Another one said I was an “Anglo Saxon Puritan” (which I guess he thought would hurt my feelings) because I objected to his conversation about which women faculty were or were not “rapable” (a compliment, in his view).


    (And come to think of it, this is one of the main things I don’t like about so many university faculty I met after graduate school — they seem to have not been popular enough as undergraduates to be frat boys, and to be indulging in that kind of behavior now.)

  3. Cheers to all faculty behaving courteously to one another. And to faculty like you who take their responsibilities seriously, and recognize how much power they have to ease the burdens of junior faculty and the less powerful.

  4. Hi Didion!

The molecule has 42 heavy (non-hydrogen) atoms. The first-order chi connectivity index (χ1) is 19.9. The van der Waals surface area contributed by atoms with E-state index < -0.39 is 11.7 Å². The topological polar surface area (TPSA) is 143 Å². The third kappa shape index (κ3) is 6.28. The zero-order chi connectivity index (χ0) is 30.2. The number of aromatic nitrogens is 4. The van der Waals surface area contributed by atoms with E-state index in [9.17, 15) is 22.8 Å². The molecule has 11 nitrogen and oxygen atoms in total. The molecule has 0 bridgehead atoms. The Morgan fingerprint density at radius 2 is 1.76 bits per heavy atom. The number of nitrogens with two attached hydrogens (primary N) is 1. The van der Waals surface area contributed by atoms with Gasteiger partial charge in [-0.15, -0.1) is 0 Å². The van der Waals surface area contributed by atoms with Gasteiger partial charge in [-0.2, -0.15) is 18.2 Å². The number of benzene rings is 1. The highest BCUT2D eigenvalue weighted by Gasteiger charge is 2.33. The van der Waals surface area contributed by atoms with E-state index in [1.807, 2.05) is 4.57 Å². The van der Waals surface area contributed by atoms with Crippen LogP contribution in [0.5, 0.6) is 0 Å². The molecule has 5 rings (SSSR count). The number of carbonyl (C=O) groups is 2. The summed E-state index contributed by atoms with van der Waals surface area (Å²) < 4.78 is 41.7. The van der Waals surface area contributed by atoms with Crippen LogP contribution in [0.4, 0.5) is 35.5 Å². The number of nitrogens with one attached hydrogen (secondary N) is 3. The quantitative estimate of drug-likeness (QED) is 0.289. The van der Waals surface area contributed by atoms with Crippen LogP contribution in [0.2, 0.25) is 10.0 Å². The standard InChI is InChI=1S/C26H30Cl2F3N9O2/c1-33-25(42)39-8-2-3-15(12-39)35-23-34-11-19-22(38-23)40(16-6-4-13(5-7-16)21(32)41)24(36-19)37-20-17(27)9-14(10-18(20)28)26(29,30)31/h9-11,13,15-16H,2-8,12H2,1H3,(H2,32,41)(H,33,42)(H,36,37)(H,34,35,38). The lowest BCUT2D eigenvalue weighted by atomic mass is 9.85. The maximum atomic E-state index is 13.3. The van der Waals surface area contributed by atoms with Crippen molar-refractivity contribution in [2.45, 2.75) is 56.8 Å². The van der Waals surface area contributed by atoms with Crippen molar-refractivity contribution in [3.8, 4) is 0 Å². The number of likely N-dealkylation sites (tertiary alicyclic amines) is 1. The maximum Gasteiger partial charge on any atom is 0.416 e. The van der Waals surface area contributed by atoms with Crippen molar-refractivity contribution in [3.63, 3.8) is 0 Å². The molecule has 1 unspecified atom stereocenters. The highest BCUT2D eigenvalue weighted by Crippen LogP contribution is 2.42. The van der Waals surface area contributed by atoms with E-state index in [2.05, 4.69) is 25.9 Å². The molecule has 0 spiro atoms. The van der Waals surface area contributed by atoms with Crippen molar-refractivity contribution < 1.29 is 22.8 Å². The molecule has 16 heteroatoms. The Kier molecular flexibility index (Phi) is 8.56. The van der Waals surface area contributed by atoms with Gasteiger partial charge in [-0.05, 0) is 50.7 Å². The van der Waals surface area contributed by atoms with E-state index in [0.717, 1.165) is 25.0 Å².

Also, I totally “get” new faculty culture shock, which is why I am so nice. I remember not being sure I was qualified to teach such advanced courses, and having research as a priority when the institution needed my teaching and service, and feeling outright scared because the activity that would save me in the short term would kill me in the longer term. Still and all, the entitled and exploitative behavior of some people amazes me, and even though I disliked Tenured Radical’s post, I also think she was right to slap a few people down.

  5. “Another one said I was an “Anglo Saxon Puritan” (which I guess he thought would hurt my feelings) because I objected to his conversation about which women faculty were or were not “rapable” (a compliment, in his view).”

    -Sheesh, there is every kind of jerk in academia. I’m very glad that I just lock the door to my office and sit there quietly, blogging. This way, most of people’s obnoxiousness just passes by me. Of course, I’d also rather be a Puritan a hundred times over than let such comments slide by me.